You can see on the PCB layout that indeed the TRRI is built in the same manner.

    http://schematicheaven.net/fenderamps/65_twin_reverb_ manual.pdf
     
  18. chezdeluxe

    chezdeluxe Poster Extraordinaire

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    Wally my DRRI that had the linear pot changed to log is a first year issue from 1994.

    Has anything changed in the DRRI layout since then. My tech didn't make an issue about changing it and it works with a far more practical taper.
     
  19. Fred Mertz

    Fred Mertz Tele-Afflicted

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    If one could change the 100K pot to 50K, that would cut the wet signal going back by half. Maybe wire a 100K ohm resistor between the pot wiper and ground. I haven't been inside a DRRI, so I don't know how hard it would be to access the pot.
     
  20. Wally

    Wally Telefied Ad Free Member

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    The VVRI and its offspring the CVR, the BF RI amps, and now the SF '68 customs are all built this way. There is a front panel PCB with pots, jacks, switches and tone stack components. This PCB is wired to the main board. the tube sockets are chassis mounted and are hardwired to the main PCB.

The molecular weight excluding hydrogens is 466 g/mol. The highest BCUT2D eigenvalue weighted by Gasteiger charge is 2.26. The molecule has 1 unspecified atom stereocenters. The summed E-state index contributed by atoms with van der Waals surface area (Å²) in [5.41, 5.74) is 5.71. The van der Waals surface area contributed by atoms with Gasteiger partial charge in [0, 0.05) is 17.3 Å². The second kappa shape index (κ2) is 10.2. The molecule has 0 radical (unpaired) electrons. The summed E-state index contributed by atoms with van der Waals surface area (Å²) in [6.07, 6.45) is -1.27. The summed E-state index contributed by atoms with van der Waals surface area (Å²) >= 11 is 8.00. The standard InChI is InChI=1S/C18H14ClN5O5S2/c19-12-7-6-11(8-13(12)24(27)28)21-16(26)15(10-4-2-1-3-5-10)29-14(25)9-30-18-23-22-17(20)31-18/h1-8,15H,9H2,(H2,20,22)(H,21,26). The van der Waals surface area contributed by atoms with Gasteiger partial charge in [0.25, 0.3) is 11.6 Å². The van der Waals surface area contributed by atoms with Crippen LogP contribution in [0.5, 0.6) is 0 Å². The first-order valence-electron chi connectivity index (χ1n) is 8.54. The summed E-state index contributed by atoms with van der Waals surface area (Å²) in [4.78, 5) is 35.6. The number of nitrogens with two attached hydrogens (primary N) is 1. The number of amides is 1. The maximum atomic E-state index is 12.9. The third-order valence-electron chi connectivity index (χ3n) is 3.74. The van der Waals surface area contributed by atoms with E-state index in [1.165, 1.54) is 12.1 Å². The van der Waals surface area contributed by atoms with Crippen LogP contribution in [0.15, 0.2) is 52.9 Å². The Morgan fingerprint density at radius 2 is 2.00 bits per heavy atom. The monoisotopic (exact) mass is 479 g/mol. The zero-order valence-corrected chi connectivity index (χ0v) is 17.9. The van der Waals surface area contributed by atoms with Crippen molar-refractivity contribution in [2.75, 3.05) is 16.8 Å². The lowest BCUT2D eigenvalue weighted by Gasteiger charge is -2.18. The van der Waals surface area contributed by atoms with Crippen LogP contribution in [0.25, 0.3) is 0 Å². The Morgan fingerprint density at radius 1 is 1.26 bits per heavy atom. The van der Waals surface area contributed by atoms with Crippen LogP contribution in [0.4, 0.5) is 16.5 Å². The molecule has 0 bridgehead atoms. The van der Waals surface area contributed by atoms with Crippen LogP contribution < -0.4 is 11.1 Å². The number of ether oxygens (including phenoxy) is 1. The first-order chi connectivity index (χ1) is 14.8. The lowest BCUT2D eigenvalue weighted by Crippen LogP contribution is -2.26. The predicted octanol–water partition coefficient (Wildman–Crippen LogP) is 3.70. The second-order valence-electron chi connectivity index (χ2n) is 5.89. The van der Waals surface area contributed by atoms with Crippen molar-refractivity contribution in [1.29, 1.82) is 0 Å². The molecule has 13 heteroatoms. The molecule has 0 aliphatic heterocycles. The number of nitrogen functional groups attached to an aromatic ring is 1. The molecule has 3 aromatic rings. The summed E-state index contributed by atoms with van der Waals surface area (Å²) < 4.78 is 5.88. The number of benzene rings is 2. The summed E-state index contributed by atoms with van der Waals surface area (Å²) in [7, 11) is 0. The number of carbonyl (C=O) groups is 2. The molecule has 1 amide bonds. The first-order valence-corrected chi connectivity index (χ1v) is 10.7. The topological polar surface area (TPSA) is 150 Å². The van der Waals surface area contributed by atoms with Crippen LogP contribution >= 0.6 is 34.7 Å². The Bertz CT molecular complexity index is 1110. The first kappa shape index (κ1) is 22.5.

When I opened up a Pro Sonic, I was shocked to see the superior build quality, I figured that it would be built like the RI amps. No way....there are big chassis mounted dual gang pots, chassis mounted Switchcraft jacks that will last a lifetime.....all hardwired to the PCB. the tube sockets are chassis mounted and hardwired to the PCB. This is exactly the way the first Marshall PCB amps were built back in the '70's and early '80's. The Pro Sonic is the only amp that Fender has built in this manner.